Greg Davis, National Geographic

©Amber Vickery Photography

“The purpose of my work is to serve as a reminder to us that we are all part of something greater than ourselves. At a faster rate than ever before, our world is shrinking and traditional cultures are at risk. It is imperative that we be aware of and respect the diversity of our planet as well as our unprecedented need to preserve it.” – Greg Davis

Greg Davis is a National Geographic Creative Photographer and an Ambassador for the Austin non-profit Well Aware, which provides innovative and sustainable solutions to the problems of water scarcity and contamination in Africa. His collectible works hang in private and institutional collections worldwide. We are thrilled to have Greg as our very first International Series visual art collaborator! He’ll be on hand at the AISD Performing Arts Center during this Saturday night’s concert with Ioana Gandrabur, exhibiting some of his stunning photographs from all over the world. Join us for an international celebration of music, art, and human connection.

Here is a preview of Greg’s incredible work:

The Blanket Weaver, Vietnam

© Greg Davis Photography

Nine months into a transcontinental soul-searching expedition, a twist of fate put Greg on a dirt road in northern Vietnam—one that converged with that of Black Hmong blanket weaver. Without a word of common language between them, Greg gestured towards her hands. She held them out: deep blue and green, worn from years of labor, an intricate map of the lines of fate. With only a $400 point-and-shoot, Davis captured something larger than himself. Though he did not know it yet, in this fleeting moment, his life was woven with that of the blanket weaver.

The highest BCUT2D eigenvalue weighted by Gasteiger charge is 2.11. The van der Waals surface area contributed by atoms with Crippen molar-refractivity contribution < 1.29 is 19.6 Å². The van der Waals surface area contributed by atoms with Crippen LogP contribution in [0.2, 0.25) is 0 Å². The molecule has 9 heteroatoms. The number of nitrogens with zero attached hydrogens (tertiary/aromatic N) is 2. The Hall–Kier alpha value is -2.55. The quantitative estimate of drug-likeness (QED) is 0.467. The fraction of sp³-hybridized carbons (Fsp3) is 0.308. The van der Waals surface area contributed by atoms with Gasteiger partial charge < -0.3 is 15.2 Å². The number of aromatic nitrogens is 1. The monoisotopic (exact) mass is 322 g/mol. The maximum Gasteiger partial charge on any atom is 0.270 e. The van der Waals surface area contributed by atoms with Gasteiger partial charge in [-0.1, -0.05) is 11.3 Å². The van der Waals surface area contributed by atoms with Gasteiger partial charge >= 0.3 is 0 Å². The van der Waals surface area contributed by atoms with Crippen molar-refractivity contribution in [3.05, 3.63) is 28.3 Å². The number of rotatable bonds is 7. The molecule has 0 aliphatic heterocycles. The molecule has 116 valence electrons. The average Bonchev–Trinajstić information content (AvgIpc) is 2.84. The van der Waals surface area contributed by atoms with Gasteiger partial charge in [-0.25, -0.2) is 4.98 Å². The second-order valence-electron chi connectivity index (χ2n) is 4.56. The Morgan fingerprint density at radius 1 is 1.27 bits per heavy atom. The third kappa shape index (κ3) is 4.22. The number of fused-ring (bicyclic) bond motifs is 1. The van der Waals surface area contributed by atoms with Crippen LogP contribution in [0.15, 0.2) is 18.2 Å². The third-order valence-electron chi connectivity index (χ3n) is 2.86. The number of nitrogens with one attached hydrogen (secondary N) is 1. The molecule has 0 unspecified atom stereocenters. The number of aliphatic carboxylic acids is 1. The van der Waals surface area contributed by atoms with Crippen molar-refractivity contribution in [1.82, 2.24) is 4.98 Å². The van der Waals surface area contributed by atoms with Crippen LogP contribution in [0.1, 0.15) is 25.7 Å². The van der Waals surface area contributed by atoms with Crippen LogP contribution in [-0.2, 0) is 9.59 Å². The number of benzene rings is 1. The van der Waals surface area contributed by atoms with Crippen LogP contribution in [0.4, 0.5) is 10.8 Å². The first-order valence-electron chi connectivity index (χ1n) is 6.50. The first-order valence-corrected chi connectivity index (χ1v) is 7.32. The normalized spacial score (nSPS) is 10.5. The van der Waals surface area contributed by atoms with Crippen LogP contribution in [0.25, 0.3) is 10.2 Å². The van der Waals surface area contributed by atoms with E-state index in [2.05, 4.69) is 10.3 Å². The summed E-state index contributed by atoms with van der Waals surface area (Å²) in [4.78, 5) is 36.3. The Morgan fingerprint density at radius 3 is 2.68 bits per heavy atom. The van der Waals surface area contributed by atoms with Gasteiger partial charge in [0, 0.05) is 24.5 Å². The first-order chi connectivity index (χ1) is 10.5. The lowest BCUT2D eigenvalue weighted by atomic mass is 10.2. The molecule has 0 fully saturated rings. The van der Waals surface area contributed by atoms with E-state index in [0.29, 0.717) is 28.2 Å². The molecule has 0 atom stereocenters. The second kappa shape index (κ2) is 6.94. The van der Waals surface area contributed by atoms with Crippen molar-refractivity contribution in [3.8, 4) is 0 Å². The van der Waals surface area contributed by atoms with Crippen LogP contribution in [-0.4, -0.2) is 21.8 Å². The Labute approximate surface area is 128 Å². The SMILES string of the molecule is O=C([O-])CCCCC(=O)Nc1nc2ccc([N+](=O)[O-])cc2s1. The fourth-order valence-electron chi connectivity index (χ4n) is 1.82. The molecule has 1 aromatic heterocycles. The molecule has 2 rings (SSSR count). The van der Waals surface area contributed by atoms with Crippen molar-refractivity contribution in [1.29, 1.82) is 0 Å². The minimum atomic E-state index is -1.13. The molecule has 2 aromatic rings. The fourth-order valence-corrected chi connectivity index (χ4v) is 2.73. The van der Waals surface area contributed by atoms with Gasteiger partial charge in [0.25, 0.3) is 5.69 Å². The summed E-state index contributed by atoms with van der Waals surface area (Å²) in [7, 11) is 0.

Circle of Gratitude Too, Kenya

© Greg Davis Photography

They had walked hours, risking exposure to heat, animal and even man. A perilous journey, each day, every day. A journey of need. A journey of water. Education wasn’t the priority anymore, the intent was to fetch a basic human need…clean drinking water. Young girls are normally tasked with this job. School becomes secondary. In this arid region of Northern Kenya, at a young age, this becomes an obvious reality to life here. But but even then, its not always guaranteed that the water gathered isn’t tainted and may possibly cause more harm than good. This is where Well Aware delivers. Well Aware, an Austin based non-profit, provides innovative and sustainable solutions to the problems of water scarcity and contamination in Africa. This image was captured in the village of Daaba, where I worked with the children in a creative way to represent the well that was built there in 2011. 20% of the profits from the sale of Well Aware fine art photographs go back to help serve those in need.

Mohan’s Offering, India

© Greg Davis Photography

He sat quietly on the banks of the Sangam, the confluence of the three holiest rivers in India, his gentle spirit shined. Mohan was quick to smile and the type of man that when you first met him, you’d swear that you had met before. I first met Mohan in 2013 at Kumbh Mela, the world’s largest pilgrimage in Allahabad, India. I sat with him one day and at one point asked where he lived. He smiled graciously and replied, “The sky is my roof and the land is my room.” Mohan spent his time near the birthplace of Lord Krishna, four hours upriver but had no home. He came from a wealthy family but chose the life of a sadhu, an ascetic who is solely dedicated to the contemplation of God. It was his eyes that drew you initially, but it was Mohan’s heart that ultimately captured you. Mohan welcomes others into his realm and leaves them all the better for it, for he believes, as he stated many times in our encounters, that “We are all one.” In July 2017, we embarked on a quest to find Mohan, somewhere between the heavens and the earth, not just for the man, but for the wisdom that resides within. To learn more, visit www.themanfrommathura.com.